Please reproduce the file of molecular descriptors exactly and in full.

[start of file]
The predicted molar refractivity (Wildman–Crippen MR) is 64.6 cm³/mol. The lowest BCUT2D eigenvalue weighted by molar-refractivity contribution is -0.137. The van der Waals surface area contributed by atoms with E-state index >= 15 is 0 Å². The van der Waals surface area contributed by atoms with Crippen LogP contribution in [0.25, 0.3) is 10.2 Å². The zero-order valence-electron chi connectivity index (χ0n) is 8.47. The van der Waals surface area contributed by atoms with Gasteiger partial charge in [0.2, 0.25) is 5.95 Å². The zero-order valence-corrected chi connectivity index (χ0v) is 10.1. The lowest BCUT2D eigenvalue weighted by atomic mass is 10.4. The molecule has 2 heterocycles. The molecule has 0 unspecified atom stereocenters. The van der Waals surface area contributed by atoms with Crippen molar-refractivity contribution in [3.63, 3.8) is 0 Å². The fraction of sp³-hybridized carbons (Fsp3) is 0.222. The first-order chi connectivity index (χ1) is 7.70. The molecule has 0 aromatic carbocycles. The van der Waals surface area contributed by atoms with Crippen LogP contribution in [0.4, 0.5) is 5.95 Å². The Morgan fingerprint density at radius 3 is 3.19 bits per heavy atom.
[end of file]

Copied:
The predicted molar refractivity (Wildman–Crippen MR) is 64.6 cm³/mol. The lowest BCUT2D eigenvalue weighted by molar-refractivity contribution is -0.137. The van der Waals surface area contributed by atoms with E-state index >= 15 is 0 Å². The van der Waals surface area contributed by atoms with Crippen LogP contribution in [0.25, 0.3) is 10.2 Å². The zero-order valence-electron chi connectivity index (χ0n) is 8.47. The van der Waals surface area contributed by atoms with Gasteiger partial charge in [0.2, 0.25) is 5.95 Å². The zero-order valence-corrected chi connectivity index (χ0v) is 10.1. The lowest BCUT2D eigenvalue weighted by atomic mass is 10.4. The molecule has 2 heterocycles. The molecule has 0 unspecified atom stereocenters. The van der Waals surface area contributed by atoms with Crippen molar-refractivity contribution in [3.63, 3.8) is 0 Å². The fraction of sp³-hybridized carbons (Fsp3) is 0.222. The first-order chi connectivity index (χ1) is 7.70. The molecule has 0 aromatic carbocycles. The van der Waals surface area contributed by atoms with Crippen LogP contribution in [0.4, 0.5) is 5.95 Å². The Morgan fingerprint density at radius 3 is 3.19 bits per heavy atom.